Posey states that in December 1996, he was arrested on new state charges, and that as a result, federal authorities placed a detainer on him for violating the terms of his probation and supervised release. [ Id. ] On January 31, 1997, Posey appeared at a revocation hearing, at which Judge Sharon L. Blackburn (1) sentenced Posey to a 24-month prison term for violating his probation and supervised release; (2) revoked the probation and supervised release terms originally imposed in 88-CR-00076-RBP and committed Posey to the Bureau of Prisons' ("BOP") custody to serve the full 10-year sentence imposed in 88-CR-00076-RBP; and (3) ordered the 10-year sentence from 1988 and the newly imposed 24-month sentence to run consecutively. See United States v. Posey, 92-CR-00143-RBP-1 [R. 16, therein] It does not appear from the docket sheet of that proceeding that Posey either appealed that conviction and/or sentence, or that he filed a motion under 28 U.S.C. § 2255 to alter, amend, or set aside the sentence imposed on January 31, 1997.
Posey states that after he was sentenced in 92-CR-00143-RBP-1, he was returned to the State of Alabama to complete service of his state sentence, and that in September 2009, the Alabama DOC released him from its custody to begin serving his two federal sentences. Posey's projected BOP release date is September 2, 2017.
On October 11, 2012, shortly before filing his § 2241 habeas petition, Posey filed a Federal Criminal Rule of Criminal Procedure 35(a) motion in his 1988 criminal proceeding, seeking relief from his sentence. United States v. Posey, No. 5:88-CR-00076-RBP-MHM-1 (N.D. Ala. 1988) [R. 17, therein] Posey alleged that his 1988 conviction was illegal because as to some counts, he was charged with violating the wrong federal statute; that because he was convicted under the wrong statute, his sentence should be corrected; and finally, that as to other counts of the indictment, his sentence exceeded the statutory maximum.
Specifically, Posey alleged that based on the case of United States v. Lavender, 602 F.2d 641 (4th Cir. 1979), he should have been charged under 18 U.S.C. § 661 as to Counts 4, 6, and 8 of the indictment, instead of 18 U.S.C. § 13, which he identified as the Assimilative Crimes Act ("ACA"). [ Id., p. 5] Posey alleged that based on Lavender, the ACA would not have applied to Counts 4, 6, and 8 of the indictment because Congress had enacted § 661 to govern "theft of personal property related crimes." [ Id. ] Posey further asserted that the sentences imposed as to Counts 2-6, 8, and 9, of the indictment were also illegal because they pertained to loss of personal property valued at less than $1, 000.00, and that under § 661, he could not have been imprisoned for more than one year if convicted of taking property valued at less than $1, 000.00. [ Id., pp. 5-6]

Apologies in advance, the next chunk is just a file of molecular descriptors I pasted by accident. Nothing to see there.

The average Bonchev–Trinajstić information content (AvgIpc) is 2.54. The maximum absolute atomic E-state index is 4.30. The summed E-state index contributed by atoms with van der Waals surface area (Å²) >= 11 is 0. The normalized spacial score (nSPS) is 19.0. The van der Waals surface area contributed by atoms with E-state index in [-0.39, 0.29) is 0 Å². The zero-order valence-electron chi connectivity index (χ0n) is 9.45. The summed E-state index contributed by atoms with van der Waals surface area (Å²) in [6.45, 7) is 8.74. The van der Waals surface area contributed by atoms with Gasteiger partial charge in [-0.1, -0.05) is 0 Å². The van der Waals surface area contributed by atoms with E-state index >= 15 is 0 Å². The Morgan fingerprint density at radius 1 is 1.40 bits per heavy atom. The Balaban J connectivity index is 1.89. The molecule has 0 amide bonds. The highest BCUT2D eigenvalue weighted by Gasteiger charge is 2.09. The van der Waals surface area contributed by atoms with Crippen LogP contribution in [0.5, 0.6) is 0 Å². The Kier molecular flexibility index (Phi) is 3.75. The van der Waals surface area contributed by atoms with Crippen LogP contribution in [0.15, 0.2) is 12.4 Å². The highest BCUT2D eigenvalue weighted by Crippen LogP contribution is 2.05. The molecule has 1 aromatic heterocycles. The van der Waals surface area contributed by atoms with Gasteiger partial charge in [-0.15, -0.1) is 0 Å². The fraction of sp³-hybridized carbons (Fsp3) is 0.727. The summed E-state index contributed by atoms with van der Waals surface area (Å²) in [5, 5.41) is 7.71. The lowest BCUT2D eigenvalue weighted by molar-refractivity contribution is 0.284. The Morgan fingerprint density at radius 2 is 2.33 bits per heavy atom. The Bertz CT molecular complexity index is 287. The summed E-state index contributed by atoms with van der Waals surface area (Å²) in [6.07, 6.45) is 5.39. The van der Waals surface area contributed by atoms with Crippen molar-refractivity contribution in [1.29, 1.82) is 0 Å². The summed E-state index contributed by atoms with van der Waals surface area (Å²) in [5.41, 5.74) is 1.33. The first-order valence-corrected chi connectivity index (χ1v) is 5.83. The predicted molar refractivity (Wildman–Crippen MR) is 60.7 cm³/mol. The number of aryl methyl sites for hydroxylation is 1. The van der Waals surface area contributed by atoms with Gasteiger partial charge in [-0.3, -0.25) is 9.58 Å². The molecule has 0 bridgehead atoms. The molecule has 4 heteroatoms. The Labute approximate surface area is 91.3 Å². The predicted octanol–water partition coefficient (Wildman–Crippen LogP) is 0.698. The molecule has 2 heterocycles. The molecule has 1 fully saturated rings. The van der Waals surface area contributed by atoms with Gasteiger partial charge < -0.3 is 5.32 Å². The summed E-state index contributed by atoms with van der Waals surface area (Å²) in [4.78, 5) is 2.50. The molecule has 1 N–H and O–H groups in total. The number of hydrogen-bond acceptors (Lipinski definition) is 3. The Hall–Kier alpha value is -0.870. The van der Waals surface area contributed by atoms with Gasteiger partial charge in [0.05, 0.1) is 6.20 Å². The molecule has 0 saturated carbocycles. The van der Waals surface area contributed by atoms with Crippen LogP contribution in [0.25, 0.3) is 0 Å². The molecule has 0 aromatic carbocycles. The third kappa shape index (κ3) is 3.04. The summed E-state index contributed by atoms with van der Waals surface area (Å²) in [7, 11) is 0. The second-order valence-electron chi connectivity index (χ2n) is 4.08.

On January 25, 2013, Posey filed another motion to compel the sentencing court to act on his prior motion and to appoint counsel for him, stating that his sentence "... exceeded the maximum allowed by law...." [ Id., R. 18, therein] Both of Posey's motions seeking post-judgment relief from his sentence remain pending in the sentencing court.
On October 29, 2012, Posey filed this § 2241 petition, challenging both his underlying conviction and the sentences imposed in his 1988 criminal proceeding. [R. 1; R. 2] Just as he argued in his recent Rule 35(a) motion, Posey again asserts that under Lavender, he should have been prosecuted under 18 U.S.C. § 661 instead of under 18 U.S.C. § 13 as to Counts 4, 6, and 8 of the 1988 indictment. [R. 2, p. 4] This allegation is essentially a claim alleging the denial of due process of law in violation of the Fifth Amendment of the U.S. Constitution.
Posey also challenges the sentences imposed as to Counts 2-6, 8, and 9 of the indictment, claiming that they are "illegal sentences." [R. 1, p. 9] Just as he alleged in his Rule 35(a) motion, Posey again contends that because each of those counts pertained to thefts of property valued at less than $1, 000.00, he could not have been sentenced to more than one year of imprisonment on any of them. [ Id. ] Posey asserts that the sentencing court lacked jurisdiction under 18 U.S.C. § 3561(a)(3) to impose the 5-year probated sentences on these counts. Finally, Posey argues that because he received two separate ...